It's no secret that a career in medicine can be tough. For many, the challenges it poses are part of the attraction, but as well as the stress that everyday life brings - the long hours, steep learning curve and exams - doctors have to be able to cope with some traumatic scenes and heart breaking situations, which may stay with us for some time.
We also have a duty to respond to complaints and explain when things haven't gone entirely as planned. Most doctors go into the profession wanting to help, so when there isn't a happy ending, it can be difficult to remain objective.
You will probably have attended courses on communication skills and breaking bad news. These are useful ways of learning and practising the skills, but perhaps they don't explain how exhausting and distressing these conversations can be.
There has also been heated debate in the medical press and social media on the need for resilience training amongst medical professionals. Following publication in December 2014 of the independent review of doctors who committed suicide whilst under investigation by the GMC, the GMC has suggested that medical students and qualified doctors might benefit from emotional resilience training.
Training for the tough times
Even without the pressure of an investigation, medicine can be stressful. The concept of resilience training isn't new. It's been used by the military for some time, and while debate still persists about how effective it might be in medicine, as well as whether resilience can actually be taught in the first place, several Trusts are now introducing this kind of training.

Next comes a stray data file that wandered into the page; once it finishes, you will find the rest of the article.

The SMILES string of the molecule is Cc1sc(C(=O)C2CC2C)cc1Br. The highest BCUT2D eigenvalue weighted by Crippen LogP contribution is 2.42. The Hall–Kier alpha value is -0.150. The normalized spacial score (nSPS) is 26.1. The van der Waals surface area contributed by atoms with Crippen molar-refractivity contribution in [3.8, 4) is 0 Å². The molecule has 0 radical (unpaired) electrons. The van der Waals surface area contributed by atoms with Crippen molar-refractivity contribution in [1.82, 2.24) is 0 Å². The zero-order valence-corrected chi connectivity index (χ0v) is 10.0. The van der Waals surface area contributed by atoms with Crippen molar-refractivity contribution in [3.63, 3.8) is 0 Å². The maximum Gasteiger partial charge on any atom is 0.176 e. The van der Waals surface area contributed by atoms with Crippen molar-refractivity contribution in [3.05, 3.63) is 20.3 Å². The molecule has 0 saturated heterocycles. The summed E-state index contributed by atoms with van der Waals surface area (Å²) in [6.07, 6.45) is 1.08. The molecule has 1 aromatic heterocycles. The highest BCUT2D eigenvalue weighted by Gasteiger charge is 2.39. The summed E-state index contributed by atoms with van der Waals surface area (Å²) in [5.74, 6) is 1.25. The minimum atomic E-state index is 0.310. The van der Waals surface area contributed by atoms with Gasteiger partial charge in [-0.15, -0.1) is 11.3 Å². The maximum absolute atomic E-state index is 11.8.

So what is 'resilience'? Simply put, it's an individual’s ability to bounce back after being knocked down. This might include not only the individual's physical ability, but also their emotional and psychological capacity to cope with stress.
It's important to remain vigilant for signs that you, or perhaps one of your colleagues may be finding it difficult to cope. Irritability, errors, difficulty in sleeping and absence can be some of the signs. At the very least, developing a healthy work-life balance and having the insight to actively seek support when required are essential skills sets for a healthy clinician.
Stress is personal to the individual. It's entirely possible that an individual may cope with lots of different types of a stressful situations, but what might appear to be a relatively minor matter to someone else could be the final straw. Equally, stress does not just affect junior or inexperienced staff. It can happen at any point in your medical career.
Picture the scene. You've been on duty since 9am, and have had a busy day with clinics, inpatients and teaching students. It's almost 5pm, and you are looking forward to going out for dinner with friends tonight when a nurse pages you to say the test results for Mr Smith, one of your patients, have come back. The results confirm he has cancer, and his family are with him in the ward waiting for the results.
You go to the ward and spend time explaining to Mr Smith and his daughters that he has cancer, and that unfortunately it has already spread and you will refer him for palliative care. He takes the news in his usual pragmatic fashion, but his daughters are both extremely distressed. After some time, he thanks you for your kindness, and you leave.
As you drive home, you can't get Mr Smith out of your mind, particularly the way he tried to comfort his daughters after hearing that he was dying. You can't face going out tonight and instead just stay home with your thoughts.